Goodbye Virsto

Goodbye Virsto

Chris EvansVirtualisation

With effect from 1st January 2014, VMware have announced that their Virsto acquisition is end of life and no longer available for purchase.  The brief statement released by the company indicates that support will continue until September 2015.

I first looked at Virsto in 2011 with a brief review in a post that compared the technology to another similar vendor, Atlantis Computing.  To summarise, Virsto worked by translating random I/O into sequential I/O, implementing a log journalling system and asynchronous lazy data writes.  In some respects this is analogous to a database or even ZFS. Support was initially only on Windows Hyper-V, with each Virsto object representing a virtual hard disk (VHD) that contained part or all of a Hyper-V virtual machine.  I’d say that the IP wasn’t specifically in creating a log structured file system but in making this appear as a virtual hard disk to the operating system (certainly in the case of Hyper-V).

As a concept, Virsto was quite clever – why spend time and money on expensive storage when the solution is to fix the underlying I/O stream to match the characteristics of the storage device itself.  After acquisition, I doubt anyone would have expected Virsto to continue as a standalone product for long.  VMware has been working on vVOLs for a number of years now and recently introduced VSAN in beta.  I commented last year after VMworld on the range of offerings VMware now has available to them for managing storage.  This included Virsto, VSAN, vVOLs and Flash Read Cache, which together present a confusing range of solutions.  As we see now, perhaps Virsto was never meant as a long term offering but merely an intellectual property acquisition to supplement the VSAN strategy.  What’s more interesting to work out is how this technology has been reused within vSphere, especially as flash devices become more prominent.  VSAN uses flash as a write buffer and read cache; the flash itself isn’t part of the capacity of the VSAN pool.  It makes sense to assume that this feature is implemented using the Virsto technology to optimise write traffic to the SSD for later offload to physical disk.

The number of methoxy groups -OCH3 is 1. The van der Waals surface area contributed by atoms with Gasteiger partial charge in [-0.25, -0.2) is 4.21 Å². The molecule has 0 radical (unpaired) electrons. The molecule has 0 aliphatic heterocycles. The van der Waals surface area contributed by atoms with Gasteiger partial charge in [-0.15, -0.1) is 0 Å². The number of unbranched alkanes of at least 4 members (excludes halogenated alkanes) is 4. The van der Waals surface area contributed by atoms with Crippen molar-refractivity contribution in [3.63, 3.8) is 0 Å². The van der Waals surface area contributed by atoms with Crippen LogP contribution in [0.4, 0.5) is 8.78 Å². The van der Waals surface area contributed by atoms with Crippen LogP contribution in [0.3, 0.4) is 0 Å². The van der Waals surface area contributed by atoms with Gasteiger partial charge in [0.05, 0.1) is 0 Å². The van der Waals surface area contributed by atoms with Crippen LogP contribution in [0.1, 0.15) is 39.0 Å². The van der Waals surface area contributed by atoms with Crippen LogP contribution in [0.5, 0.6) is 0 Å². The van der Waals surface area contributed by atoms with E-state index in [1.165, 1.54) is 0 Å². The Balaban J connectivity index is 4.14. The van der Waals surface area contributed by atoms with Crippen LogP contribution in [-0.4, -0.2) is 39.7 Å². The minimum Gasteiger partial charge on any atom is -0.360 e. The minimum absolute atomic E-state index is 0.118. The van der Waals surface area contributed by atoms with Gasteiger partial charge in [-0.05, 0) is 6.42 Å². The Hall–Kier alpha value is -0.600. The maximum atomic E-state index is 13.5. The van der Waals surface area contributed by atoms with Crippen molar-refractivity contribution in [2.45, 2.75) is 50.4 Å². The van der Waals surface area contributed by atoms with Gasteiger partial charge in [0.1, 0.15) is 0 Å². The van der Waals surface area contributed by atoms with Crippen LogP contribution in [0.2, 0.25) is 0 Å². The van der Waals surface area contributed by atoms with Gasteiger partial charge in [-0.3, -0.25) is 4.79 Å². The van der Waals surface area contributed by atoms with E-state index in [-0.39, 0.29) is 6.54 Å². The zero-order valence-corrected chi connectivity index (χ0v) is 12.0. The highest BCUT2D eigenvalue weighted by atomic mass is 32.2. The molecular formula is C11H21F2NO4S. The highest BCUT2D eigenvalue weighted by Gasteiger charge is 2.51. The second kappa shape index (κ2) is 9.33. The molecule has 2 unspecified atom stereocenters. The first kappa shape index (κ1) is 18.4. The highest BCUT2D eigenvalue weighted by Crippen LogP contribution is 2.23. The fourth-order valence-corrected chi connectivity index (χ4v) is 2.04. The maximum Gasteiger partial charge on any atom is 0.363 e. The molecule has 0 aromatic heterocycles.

The Architect’s View

Virsto was a clever technology, but doesn’t survive as a standalone product in the inevitable rationalisation of VMware’s storage strategy.  However this doesn’t mean that all is lost; the technology has certainly been integrated into other offerings.  It makes sense for VMware to be clearer on their future storage portfolio and reviewing what’s left, there’s a definite lean towards locally attached storage rather than traditional centralised storage arrays. That doesn’t mean enterprise storage support is going away just yet, but as we’ve seen from the success of the hyper-converged platforms, local distributed storage is the way consumers want to go in the future and Virsto has helped move towards that position.

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